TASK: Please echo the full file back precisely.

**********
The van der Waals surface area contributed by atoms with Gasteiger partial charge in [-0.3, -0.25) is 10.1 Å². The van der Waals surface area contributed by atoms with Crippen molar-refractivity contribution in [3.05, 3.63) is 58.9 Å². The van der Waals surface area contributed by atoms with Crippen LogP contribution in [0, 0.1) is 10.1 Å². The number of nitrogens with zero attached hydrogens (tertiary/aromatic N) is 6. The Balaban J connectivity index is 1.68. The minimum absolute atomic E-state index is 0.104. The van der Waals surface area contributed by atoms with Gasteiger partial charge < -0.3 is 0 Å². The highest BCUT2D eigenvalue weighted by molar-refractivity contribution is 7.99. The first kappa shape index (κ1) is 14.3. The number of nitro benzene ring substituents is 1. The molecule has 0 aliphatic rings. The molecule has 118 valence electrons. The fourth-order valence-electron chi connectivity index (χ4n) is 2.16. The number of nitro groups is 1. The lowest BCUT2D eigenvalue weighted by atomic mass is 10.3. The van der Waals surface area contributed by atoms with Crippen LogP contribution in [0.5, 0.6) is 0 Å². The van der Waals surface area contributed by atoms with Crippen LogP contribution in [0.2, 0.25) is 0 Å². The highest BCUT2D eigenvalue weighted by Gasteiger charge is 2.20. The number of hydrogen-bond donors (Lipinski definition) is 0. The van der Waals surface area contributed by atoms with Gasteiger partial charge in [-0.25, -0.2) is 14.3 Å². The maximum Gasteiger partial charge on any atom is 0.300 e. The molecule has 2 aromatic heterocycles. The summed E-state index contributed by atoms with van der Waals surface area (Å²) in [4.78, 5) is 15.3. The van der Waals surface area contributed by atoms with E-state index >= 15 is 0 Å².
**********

The van der Waals surface area contributed by atoms with Gasteiger partial charge in [-0.3, -0.25) is 10.1 Å². The van der Waals surface area contributed by atoms with Crippen molar-refractivity contribution in [3.05, 3.63) is 58.9 Å². The van der Waals surface area contributed by atoms with Crippen LogP contribution in [0, 0.1) is 10.1 Å². The number of nitrogens with zero attached hydrogens (tertiary/aromatic N) is 6. The Balaban J connectivity index is 1.68. The minimum absolute atomic E-state index is 0.104. The van der Waals surface area contributed by atoms with Gasteiger partial charge < -0.3 is 0 Å². The highest BCUT2D eigenvalue weighted by molar-refractivity contribution is 7.99. The first kappa shape index (κ1) is 14.3. The number of nitro benzene ring substituents is 1. The molecule has 0 aliphatic rings. The molecule has 118 valence electrons. The fourth-order valence-electron chi connectivity index (χ4n) is 2.16. The number of nitro groups is 1. The lowest BCUT2D eigenvalue weighted by atomic mass is 10.3. The van der Waals surface area contributed by atoms with Crippen LogP contribution in [0.5, 0.6) is 0 Å². The van der Waals surface area contributed by atoms with Crippen LogP contribution in [0.2, 0.25) is 0 Å². The highest BCUT2D eigenvalue weighted by Gasteiger charge is 2.20. The number of hydrogen-bond donors (Lipinski definition) is 0. The van der Waals surface area contributed by atoms with Gasteiger partial charge in [-0.25, -0.2) is 14.3 Å². The maximum Gasteiger partial charge on any atom is 0.300 e. The molecule has 2 aromatic heterocycles. The summed E-state index contributed by atoms with van der Waals surface area (Å²) in [4.78, 5) is 15.3. The van der Waals surface area contributed by atoms with E-state index >= 15 is 0 Å².